A Taylor-Made Link!

Help From Hawkins In Book Market

Graham Hawkins....an innocent abroad.
Graham Hawkins….an innocent abroad.

Graham Hawkins is happily playing the go-between in helping revive the links between Wolves and Aberdeen almost half a century on from their famous meeting in the Los Angeles Coliseum.

The former Molineux defender and manager had already kindly supported our sister company Thomas Publications’ efforts by purchasing a copy of Dave Wagstaffe’s biography of Frank Munro – a highly entertaining hard-back that arrived on the book shelves earlier this season.

But he has gone the extra yard by asking us for a second copy for a friend and also seeing to it that the title assumes a profile in the north of Scotland.

Hawkins is a close pal, especially in golf circles, of Ian Taylor, who was a bit-part player in the Dons squad who reached the final of the marathon summer tournament in the United States in 1967 and pushed Ronnie Allen’s side all the way before losing an historic game 6-5 to a golden goal.

Having treated the former forward to a read about the life and times of the mutual friend known north of the border as ‘Big Frannie’, he has now bought two more copies of the book to order for him.

“They are for two members of the Aberdeen side in that final,” said Taylor, who now lives in Market Drayton. “One book is going to the keeper Bobby Clark, who is coaching in Indiana. The other is for Jimmy Wilson, a winger whose pub we were in up in Aberdeen when I last met Frannie about ten years ago. I don’t think Frannie and I had seen each other since the 1970s.

“I thought the world of him and it’s ironic I’ve retired to Shropshire from Scotland in the last couple of years. A little bit earlier and I would have been down to Wolverhampton like a shot to see him.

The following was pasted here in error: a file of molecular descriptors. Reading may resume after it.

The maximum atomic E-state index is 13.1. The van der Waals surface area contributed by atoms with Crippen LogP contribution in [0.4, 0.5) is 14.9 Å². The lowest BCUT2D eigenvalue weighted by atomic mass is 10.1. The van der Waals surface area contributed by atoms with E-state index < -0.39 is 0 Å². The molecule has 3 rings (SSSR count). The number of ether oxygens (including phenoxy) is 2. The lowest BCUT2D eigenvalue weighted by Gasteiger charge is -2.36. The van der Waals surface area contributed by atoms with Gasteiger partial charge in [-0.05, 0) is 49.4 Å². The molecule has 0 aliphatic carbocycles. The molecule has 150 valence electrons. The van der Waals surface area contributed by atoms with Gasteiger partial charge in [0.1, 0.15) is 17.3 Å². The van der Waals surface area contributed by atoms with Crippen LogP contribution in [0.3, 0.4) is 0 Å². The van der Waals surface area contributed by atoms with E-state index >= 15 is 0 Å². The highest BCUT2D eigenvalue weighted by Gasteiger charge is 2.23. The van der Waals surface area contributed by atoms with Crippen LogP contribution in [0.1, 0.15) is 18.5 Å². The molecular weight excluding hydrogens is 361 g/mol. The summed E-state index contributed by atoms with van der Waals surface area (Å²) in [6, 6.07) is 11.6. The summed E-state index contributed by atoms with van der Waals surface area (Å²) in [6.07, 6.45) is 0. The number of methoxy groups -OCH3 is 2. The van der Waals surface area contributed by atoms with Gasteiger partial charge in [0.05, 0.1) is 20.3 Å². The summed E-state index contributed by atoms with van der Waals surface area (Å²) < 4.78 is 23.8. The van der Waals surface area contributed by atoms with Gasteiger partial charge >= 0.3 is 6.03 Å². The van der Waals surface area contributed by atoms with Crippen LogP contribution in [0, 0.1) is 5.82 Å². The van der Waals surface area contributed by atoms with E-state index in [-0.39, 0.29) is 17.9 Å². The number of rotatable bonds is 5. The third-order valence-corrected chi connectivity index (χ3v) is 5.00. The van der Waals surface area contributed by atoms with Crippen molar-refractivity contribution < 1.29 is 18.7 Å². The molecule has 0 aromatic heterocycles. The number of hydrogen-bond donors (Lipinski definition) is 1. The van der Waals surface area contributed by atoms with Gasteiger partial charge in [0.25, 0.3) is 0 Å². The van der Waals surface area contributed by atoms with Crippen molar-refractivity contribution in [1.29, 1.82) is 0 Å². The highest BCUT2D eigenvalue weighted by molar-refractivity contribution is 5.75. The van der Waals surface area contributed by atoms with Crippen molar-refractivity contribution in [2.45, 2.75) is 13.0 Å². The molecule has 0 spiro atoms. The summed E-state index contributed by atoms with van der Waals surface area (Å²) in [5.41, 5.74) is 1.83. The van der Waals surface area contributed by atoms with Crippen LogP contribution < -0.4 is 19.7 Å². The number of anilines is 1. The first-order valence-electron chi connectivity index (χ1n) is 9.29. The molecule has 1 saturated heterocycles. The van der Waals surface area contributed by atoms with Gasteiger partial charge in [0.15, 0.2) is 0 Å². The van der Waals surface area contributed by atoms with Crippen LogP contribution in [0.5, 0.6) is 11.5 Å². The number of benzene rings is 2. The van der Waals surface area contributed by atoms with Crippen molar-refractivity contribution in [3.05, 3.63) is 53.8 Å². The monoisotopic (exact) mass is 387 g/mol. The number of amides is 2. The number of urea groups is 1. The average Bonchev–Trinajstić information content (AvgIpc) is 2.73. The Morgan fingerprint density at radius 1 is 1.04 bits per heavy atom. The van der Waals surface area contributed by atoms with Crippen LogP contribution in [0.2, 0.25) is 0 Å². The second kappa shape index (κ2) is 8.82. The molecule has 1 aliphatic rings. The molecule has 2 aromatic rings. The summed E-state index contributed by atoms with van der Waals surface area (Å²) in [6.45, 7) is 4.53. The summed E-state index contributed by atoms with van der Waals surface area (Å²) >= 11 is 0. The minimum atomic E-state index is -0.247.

“He was such a popular lad among us and there are plenty of people up there who would like a read of this, I’m sure. I know the commercial guy at Aberdeen well enough to suggest they might take some for their club shop and everyone will be pleased that a sizeable donation is going to The Stroke Association after Frannie suffered in his later years through ill health.”

Taylor was a teenager at the time of the 1967 tournament, his standing on the fringes of the squad undermined by a knee injury he suffered against Stoke.

Hawkins’ involvement was also limited. Having played in most of the early games, he flew home from Washington while Wolves were in the city to face Aberdeen. He was to be married shortly afterwards to his sweetheart Jane, with whom he dropped by this lunchtime to pick up the books! And the connections with Wolves and Aberdeen don’t end there. 

“Graham and I play a lot of golf with Richie Barker, who also lives nearby,” Taylor added. “And my best football buddy is Martin Buchan, who lives in Warrington and could have formed a tremendous centre-half pairing with Frannie Munro at Aberdeen if the manager Eddie Turnbull hadn’t seen him instead as a midfielder.

“I’m sure Frannie would have been named as one of the Aberdeen legends if he had played a few more games for them. He would be in my top 11. He was a magnificent player; not the best trainer but what a footballer!

“He was so big and influential on the field and we were similar-aged lads who broke into the team about the same time. I was substitute for the Scottish Cup final we lost to Celtic in 1967, when Bobby Clark and Jimmy Wilson were in the side with Frannie.

“Then we went off to America and I didn’t know New York from New Year. I spent some of the time over there on crutches and didn’t contribute much but I still loved it and Frannie always seemed to see me as a brainy guy because I had gone to what you down here would call a grammar school.

“I found him a likeable, naive sort; one you would want to lead by the hand and help a little because he wasn’t the best at getting his car taxed and insured – that sort of thing! He always seemed to leave it for another time because it was too much trouble to get it done.”

Ian Taylor.
Ian Taylor.

The two crossed paths again in America and Canada in 1972, when Wolves and Aberdeen played four West Coast exhibition games, Taylor’s career seeing him move from striker to winger and then midfielder.

Taylor, who turned 66 in May and was only 5ft 6in, played about 150 games in an eight-year stay with Aberdeen before going on to Motherwell for three seasons and then St Johnstone.

He was married two and a half years ago to Merseysider Hilary, who used to work at Lilleshall and who he met through Martin Buchan. Having been employed in accountancy, he later spent 15 years working in his home city for a Norwegian company involved in oil supply, for whom he was a sales director.

 

 

 

 

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